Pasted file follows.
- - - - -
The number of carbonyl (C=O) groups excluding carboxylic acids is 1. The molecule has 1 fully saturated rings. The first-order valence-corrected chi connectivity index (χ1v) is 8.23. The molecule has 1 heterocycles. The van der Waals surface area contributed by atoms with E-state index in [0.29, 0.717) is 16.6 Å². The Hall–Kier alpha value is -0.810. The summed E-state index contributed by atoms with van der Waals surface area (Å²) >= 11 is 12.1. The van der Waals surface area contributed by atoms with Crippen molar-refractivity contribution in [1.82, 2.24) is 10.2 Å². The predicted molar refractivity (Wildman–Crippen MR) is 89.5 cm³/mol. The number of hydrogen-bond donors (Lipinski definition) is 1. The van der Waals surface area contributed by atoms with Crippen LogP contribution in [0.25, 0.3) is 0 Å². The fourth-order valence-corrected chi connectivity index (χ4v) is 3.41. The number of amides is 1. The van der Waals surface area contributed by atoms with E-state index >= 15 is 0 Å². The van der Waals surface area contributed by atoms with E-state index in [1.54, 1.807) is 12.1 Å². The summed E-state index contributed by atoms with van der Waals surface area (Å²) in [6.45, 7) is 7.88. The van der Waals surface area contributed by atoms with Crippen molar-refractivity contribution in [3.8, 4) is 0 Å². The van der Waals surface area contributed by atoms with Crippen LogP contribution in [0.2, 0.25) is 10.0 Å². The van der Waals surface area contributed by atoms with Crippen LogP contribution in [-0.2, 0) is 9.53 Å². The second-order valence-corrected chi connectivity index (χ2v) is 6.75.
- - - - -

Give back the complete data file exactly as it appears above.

The number of carbonyl (C=O) groups excluding carboxylic acids is 1. The molecule has 1 fully saturated rings. The first-order valence-corrected chi connectivity index (χ1v) is 8.23. The molecule has 1 heterocycles. The van der Waals surface area contributed by atoms with E-state index in [0.29, 0.717) is 16.6 Å². The Hall–Kier alpha value is -0.810. The summed E-state index contributed by atoms with van der Waals surface area (Å²) >= 11 is 12.1. The van der Waals surface area contributed by atoms with Crippen molar-refractivity contribution in [1.82, 2.24) is 10.2 Å². The predicted molar refractivity (Wildman–Crippen MR) is 89.5 cm³/mol. The number of hydrogen-bond donors (Lipinski definition) is 1. The van der Waals surface area contributed by atoms with Crippen LogP contribution in [0.25, 0.3) is 0 Å². The fourth-order valence-corrected chi connectivity index (χ4v) is 3.41. The number of amides is 1. The van der Waals surface area contributed by atoms with E-state index >= 15 is 0 Å². The van der Waals surface area contributed by atoms with E-state index in [1.54, 1.807) is 12.1 Å². The summed E-state index contributed by atoms with van der Waals surface area (Å²) in [6.45, 7) is 7.88. The van der Waals surface area contributed by atoms with Crippen molar-refractivity contribution in [3.8, 4) is 0 Å². The van der Waals surface area contributed by atoms with Crippen LogP contribution in [0.2, 0.25) is 10.0 Å². The van der Waals surface area contributed by atoms with Crippen LogP contribution in [-0.2, 0) is 9.53 Å². The second-order valence-corrected chi connectivity index (χ2v) is 6.75.